Egyptian President Anwar Sadat has won over 99 per cent of valid votes in a national referendum on whether he should serve a second six-year term as Head of State.
scu Sadat speaking to camera in Arabic.
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Background: Egyptian President Anwar Sadat has won over 99 per cent of valid votes in a national referendum on whether he should serve a second six-year term as Head of State.
SYNOPSIS: When the result of the referendum was announced, Mr. Sadat issued a statement expressing his thanks to the electorate for their support. The exact percentage of valid votes in his favour was 99.939. This figure is almost ten per cent higher than that of 1970, when he was first elected President following the death of Gamal Abdel Nasser.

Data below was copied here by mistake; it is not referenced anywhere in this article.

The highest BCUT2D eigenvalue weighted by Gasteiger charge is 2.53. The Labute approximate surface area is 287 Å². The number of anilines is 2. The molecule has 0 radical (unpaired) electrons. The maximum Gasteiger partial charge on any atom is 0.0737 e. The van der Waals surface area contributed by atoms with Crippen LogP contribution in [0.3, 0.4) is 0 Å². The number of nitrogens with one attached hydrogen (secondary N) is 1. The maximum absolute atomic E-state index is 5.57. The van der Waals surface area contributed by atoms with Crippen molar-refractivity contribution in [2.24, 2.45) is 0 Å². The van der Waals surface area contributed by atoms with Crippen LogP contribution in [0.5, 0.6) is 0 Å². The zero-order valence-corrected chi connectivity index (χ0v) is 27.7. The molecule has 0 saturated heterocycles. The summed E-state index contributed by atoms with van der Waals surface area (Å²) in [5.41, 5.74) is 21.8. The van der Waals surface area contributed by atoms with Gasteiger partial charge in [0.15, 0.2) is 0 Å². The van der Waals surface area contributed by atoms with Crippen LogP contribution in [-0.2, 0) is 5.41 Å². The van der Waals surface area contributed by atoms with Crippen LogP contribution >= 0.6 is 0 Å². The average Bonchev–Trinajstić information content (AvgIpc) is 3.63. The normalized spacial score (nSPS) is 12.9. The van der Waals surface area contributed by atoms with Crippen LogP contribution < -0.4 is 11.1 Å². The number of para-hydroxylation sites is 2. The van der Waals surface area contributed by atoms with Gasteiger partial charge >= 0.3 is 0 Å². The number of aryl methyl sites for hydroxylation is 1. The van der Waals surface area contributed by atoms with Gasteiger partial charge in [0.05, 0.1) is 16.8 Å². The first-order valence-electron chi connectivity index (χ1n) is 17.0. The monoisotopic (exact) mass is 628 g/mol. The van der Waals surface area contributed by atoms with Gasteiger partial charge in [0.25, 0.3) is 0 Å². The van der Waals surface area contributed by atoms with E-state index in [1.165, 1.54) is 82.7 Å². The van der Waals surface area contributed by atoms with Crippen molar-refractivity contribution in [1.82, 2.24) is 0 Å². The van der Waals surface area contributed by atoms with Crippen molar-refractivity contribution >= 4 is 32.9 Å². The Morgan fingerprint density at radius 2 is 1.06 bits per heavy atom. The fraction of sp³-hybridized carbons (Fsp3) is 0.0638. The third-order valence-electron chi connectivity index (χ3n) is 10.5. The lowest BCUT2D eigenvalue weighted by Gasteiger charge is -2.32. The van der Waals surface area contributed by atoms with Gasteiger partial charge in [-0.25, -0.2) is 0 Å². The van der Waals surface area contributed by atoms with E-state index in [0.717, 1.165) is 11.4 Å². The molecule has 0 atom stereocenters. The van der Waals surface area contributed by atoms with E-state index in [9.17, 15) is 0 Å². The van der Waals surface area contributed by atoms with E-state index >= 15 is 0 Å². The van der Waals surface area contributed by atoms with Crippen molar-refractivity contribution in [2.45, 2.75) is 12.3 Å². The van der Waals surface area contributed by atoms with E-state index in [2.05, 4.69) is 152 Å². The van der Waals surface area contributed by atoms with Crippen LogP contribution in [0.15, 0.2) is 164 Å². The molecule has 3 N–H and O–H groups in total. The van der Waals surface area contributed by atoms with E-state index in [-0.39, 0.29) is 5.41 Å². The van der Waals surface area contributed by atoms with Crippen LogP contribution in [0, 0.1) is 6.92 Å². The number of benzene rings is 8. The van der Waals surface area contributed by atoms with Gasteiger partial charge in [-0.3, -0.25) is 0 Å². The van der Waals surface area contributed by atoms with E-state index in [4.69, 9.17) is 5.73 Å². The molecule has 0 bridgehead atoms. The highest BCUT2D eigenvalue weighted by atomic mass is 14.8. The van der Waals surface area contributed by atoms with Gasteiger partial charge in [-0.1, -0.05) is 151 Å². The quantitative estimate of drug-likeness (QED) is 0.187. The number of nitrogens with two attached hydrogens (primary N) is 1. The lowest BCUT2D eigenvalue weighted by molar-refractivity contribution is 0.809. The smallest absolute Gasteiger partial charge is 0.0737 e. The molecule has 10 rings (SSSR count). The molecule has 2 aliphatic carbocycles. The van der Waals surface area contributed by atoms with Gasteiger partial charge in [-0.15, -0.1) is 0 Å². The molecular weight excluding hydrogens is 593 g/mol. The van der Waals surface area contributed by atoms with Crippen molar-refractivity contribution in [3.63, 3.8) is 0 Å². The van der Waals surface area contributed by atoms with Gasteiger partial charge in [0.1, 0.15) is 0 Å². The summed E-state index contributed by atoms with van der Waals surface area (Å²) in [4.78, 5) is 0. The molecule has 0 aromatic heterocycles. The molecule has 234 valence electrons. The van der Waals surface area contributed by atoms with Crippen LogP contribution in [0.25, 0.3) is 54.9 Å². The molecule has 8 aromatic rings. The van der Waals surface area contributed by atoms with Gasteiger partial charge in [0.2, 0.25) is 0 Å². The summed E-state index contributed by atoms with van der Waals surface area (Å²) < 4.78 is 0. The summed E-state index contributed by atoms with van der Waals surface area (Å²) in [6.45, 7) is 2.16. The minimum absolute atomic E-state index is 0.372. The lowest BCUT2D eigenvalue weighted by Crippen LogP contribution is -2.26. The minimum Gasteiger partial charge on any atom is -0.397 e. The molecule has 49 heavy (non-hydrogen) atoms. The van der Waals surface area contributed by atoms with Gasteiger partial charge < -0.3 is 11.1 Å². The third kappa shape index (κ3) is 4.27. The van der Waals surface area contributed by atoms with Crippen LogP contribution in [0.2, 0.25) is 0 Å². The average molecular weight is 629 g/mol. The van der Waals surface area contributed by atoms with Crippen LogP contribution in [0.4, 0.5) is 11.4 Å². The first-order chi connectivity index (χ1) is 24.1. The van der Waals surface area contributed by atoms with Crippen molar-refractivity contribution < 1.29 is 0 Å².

While the overwhelming vote in favour of Mr. Sadat was a foregone conclusion, it buttressed his position at a time when he is seeking to step up Egypt's role in the quest for peace in Lebanon. Lebanese leaders have been passing through Egypt in the past few days for talks with President Sadat on the civil war in their country. Much of the popular support for the President stems form the 1973 Middle East war, when Egyptian troops crossed the Suez Canal and, for a time, pushed Israeli forces back. He then steered Egypt towards the interim accords with Israel which returned to Egypt all least part of Israeli-occupied territory and gave the country a widely-welcomed breathing space.
Mr. Sadat, now 57, will be sworn in for his second six-month.